Joined by Mayor Bonnie Crombie, the City of Mississauga organized a virtual town hall on March 20 covering pressing questions and issues surrounding the COVID-19 pandemic.
Residents were also invited to participate in the Tele Town Hall by asking questions through a call-in hotline.
The event was live streamed through the city’s website.
The discussion format included speakers representing the City of Mississauga, Peel Region Public Health, and the Trillium Health Partners. Updates were also provided by city councillors and senior staff from Emergency and Public Health Departments and Peel Region Police.
The hour-long session addressed in detail the “concerns surrounding the COVID-19 pandemic, and to inform the public about what the city is doing to protect their health and safety.”
Speaking on the call, Mayor Crombie called the pandemic “a rapidly evolving situation with information changing by the hour.”
During the call, she outlined several measures being taken with the goal of “reducing the spread of the virus and flattening the curve.”
Changes in Mississauga
Mississauga has activated its Emergency Operations Centre—the City’s incident and disaster management office—to meet regularly with key staff, Peel Public Health, and the Region of Peel’s Emergency Operations
Mississauga’s city programming is altogether cancelled, including limited public gatherings over 50 people until April 5
Ensuring grocery stores remain stocked, retail deliveries will take place over 24-hour periods
Property taxes will be deferred for 3 months “to provide our residents and our local businesses with financial relief”
MiWay bus fleets will allow rear door boarding, promoting distance between passengers and operators
“I also ask that you be kind to one another,” said Mayor Crombie in response to unprecedented panic buying at grocery stores, adding, “don’t take more than you need. No hoarding, no stockpiling in the checkouts.”
Dr. Lawrence Loh, Medical Officer of Health for Peel Region, called the situation “a golden period in disease control,” and encouraged communities to “flatten the curve” by taking “strong, decisive actions.”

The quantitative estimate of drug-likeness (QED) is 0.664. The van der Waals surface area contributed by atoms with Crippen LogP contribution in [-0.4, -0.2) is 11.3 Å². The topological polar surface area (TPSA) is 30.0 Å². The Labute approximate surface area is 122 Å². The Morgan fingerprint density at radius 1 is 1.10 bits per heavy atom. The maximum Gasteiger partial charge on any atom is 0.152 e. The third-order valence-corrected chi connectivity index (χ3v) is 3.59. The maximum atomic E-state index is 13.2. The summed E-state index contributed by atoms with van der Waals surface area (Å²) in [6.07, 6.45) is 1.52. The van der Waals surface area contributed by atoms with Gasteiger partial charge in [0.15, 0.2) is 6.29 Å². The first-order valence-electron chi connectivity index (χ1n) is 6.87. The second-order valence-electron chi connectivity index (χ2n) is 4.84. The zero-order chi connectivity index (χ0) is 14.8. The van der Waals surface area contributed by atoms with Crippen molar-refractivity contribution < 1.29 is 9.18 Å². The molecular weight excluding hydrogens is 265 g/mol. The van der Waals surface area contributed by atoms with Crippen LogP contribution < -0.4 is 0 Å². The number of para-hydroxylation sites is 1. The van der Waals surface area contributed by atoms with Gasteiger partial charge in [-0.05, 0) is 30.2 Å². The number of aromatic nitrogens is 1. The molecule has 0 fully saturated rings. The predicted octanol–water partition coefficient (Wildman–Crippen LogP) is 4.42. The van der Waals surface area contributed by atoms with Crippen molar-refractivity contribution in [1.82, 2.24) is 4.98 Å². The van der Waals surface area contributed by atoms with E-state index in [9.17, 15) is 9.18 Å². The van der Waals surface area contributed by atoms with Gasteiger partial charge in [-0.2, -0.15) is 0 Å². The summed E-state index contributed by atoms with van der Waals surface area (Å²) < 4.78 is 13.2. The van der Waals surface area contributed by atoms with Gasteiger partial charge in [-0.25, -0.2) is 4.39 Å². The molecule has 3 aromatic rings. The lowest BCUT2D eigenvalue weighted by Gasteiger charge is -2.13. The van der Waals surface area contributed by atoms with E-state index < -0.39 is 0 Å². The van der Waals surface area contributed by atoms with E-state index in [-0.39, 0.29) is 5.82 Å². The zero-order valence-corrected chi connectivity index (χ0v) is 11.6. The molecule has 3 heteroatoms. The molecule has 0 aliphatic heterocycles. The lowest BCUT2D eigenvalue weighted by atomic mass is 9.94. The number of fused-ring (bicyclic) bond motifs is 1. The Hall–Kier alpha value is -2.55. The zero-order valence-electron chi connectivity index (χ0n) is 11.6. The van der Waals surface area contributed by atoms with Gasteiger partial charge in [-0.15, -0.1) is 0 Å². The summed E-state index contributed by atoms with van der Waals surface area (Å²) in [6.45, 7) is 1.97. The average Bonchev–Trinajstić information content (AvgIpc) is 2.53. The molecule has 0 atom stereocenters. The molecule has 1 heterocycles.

He reassured the public that positive COVID-19 cases “that do not have links with travel” means that “we are now at the stage where stronger social distancing measures can actually make a difference.”
Strong recommendations issued
Non-essential businesses, including “banquet halls, conference venues, personal service settings and retail, with the exception of groceries, pharmacies, and gasoline” to close, effectively “decreasing destinations that people might wish to travel to.”
Cancel unnecessary celebrations or gatherings. Prevent having to visit health care facilities or assessment centers “unless absolutely necessary to ensure that health care services are focused on those who need it the most.”
Practice the two-metre rule in lines, crowds or public transit, wash your hands frequently, and try not to touch your face.
“I cannot stress how important it is that there be a whole community approach taken to public health,” said Dr. Loh. “We’ll continue to track down cases, and contacts, and work with our partners around testing and providing recommendations.”
On the hospital front, Trillium Health Partners (THP) have employed the help of 13,000 staff to “actively manage COVID-19 today and prepare for what might be an unprecedented set of service needs into the next weeks and months ahead.”
Michelle E. DiEmanuele, President and CEO of Trillium Health Partners, further highlighted some key actions being implemented across its health centres and hospitals, with the goal of “keeping patients safe… keeping our people who are working in the hospital safe, and preparing for that major influx of patients that we are expecting.”
Precautionary hospital practices
Over 1,200 elective surgeries have been cancelled until April 3, ensuring that “urgent and emergent surgeries are getting through.”
The hospital’s “Critical Care Plan” ensures that “sickest patients have that critical care that is needed with ventilation and other forms of services.”
30 per cent of Trillium health clinics have been converted to virtual care visits or phone calls. These enhanced screening measures means patients can still receive the same support and “shorten hours of operation to continue to reduce our activities [that are] not essential.”
Solutions to increase the capacity of hospitals have resulted in helpful developments, such as having 380 “ready” beds, and working with local businesses to receive crucial services that will support hospitals in “fighting this pandemic.”
When it comes to public safety Chief of Peel Regional Police Nishan Duraiappah reminded residents of remaining vigilant “in the absence of crime and vigilance.”
“When social norms and behaviours have changed, there are always questions whether there is a potential for further victimization, whether it be through businesses, personally or in residences,” added Duraiappah.
Duraiappah reported that the police division has not witnessed “any trends that have caused us any concern.”
“Protect those who are most vulnerable in our community, including people with compromised immune systems, pregnant women, and of course the elderly,” said Mayor Crombie.
The COVID-19 Tele Town Hall was concluded with a question and answer period with local residents calling in.
A full recording of the event, including questions and answers, can be found at https://web.mississauga.ca/city-of-mississauga-news/news/city-of-mississauga-to-hold-covid-19-tele-town-hall/